|Danger Level||Medium (nowhere near threats like Ransomware, but still a security risk)|
|Symptoms||Changed browser homepage and sudden browser redirects as well as changed default search engine and potential PC slowdown.|
|Distribution Method||Fake email letters, torrents and file bundles.|
|Detection Tool||We generally recommend SpyHunter or a similar anti-malware program that is updated daily.|
Dnshost.me “Virus” Removal
Some of the steps will likely require you to exit the page. Bookmark it for later reference.
Reboot in Safe Mode (use this guide if you don’t know how to do it).
To remove parasite on your own, you may have to meddle with system files and registries. If you were to do this, you need to be extremely careful, because you may damage your system.
If you want to avoid the risk, we recommend downloading SpyHunter - a professional malware removal tool - to see whether it will find malicious programs on your PC.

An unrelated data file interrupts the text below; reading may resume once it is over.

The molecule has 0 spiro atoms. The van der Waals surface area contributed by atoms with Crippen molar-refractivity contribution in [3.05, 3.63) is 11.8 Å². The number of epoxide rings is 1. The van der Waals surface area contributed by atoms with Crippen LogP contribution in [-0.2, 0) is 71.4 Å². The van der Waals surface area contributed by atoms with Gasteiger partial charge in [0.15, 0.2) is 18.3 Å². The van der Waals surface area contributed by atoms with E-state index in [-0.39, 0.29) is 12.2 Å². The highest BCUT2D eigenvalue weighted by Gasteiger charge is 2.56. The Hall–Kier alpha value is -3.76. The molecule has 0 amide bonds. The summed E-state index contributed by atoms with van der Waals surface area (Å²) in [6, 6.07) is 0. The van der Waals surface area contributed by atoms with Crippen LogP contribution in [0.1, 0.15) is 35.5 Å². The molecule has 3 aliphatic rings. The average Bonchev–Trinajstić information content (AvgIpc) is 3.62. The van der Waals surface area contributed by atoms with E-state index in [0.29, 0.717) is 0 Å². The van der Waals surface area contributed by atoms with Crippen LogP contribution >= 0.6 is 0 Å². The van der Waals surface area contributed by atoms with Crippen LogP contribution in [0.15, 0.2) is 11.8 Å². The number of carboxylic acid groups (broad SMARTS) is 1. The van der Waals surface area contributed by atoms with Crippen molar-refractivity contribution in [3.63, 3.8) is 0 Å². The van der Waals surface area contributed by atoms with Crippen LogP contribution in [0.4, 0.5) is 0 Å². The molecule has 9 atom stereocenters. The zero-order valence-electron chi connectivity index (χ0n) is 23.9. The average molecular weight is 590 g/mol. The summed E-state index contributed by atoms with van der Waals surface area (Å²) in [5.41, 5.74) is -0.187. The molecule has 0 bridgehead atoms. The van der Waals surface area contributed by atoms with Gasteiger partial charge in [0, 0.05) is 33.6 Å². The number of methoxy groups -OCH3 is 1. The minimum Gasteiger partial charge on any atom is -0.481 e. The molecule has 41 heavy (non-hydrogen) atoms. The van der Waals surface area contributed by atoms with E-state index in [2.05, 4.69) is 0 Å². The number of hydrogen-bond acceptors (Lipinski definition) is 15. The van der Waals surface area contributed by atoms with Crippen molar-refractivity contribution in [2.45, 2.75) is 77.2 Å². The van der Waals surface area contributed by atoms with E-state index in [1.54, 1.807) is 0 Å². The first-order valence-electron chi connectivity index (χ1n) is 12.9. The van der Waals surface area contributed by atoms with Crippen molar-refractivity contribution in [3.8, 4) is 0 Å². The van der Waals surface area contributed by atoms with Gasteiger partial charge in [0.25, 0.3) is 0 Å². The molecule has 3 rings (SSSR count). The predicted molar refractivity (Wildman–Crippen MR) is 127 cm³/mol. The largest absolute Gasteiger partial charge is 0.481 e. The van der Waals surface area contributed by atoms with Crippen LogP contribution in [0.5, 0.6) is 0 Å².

- Do not skip this – Dnshost.me may have hidden some of its files.
Hold together the Start Key and R. Type appwiz.cpl –> OK.
You are now in the Control Panel. Look for suspicious entries. Uninstall it/them.
Type msconfig in the search field and hit enter. A window will pop-up:
Startup —> Uncheck entries that have “Unknown” as Manufacturer or otherwise look suspicious.
Hold the Start Key and R – copy + paste the following and click OK:
A new file will open. If you are hacked, there will be a bunch of other IPs connected to you at the bottom. Look at the image below:
If there are suspicious IPs below “Localhost” – write to us in the comments.
Open the start menu and search for Network Connections (On Windows 10 you just write it after clicking the Windows button), press enter.
- Right-click on the Network Adapter you are using —> Properties —> Internet Protocol Version 4 (ICP/IP), click Properties.
- The DNS line should be set to Obtain DNS server automatically. If it is not, set it yourself.
- Click on Advanced —> the DNS tab. Remove everything here (if there is something) —> OK.
Right click on the browser’s shortcut —> Properties.
NOTE: We are showing Google Chrome, but you can do this for Firefox and IE (or Edge).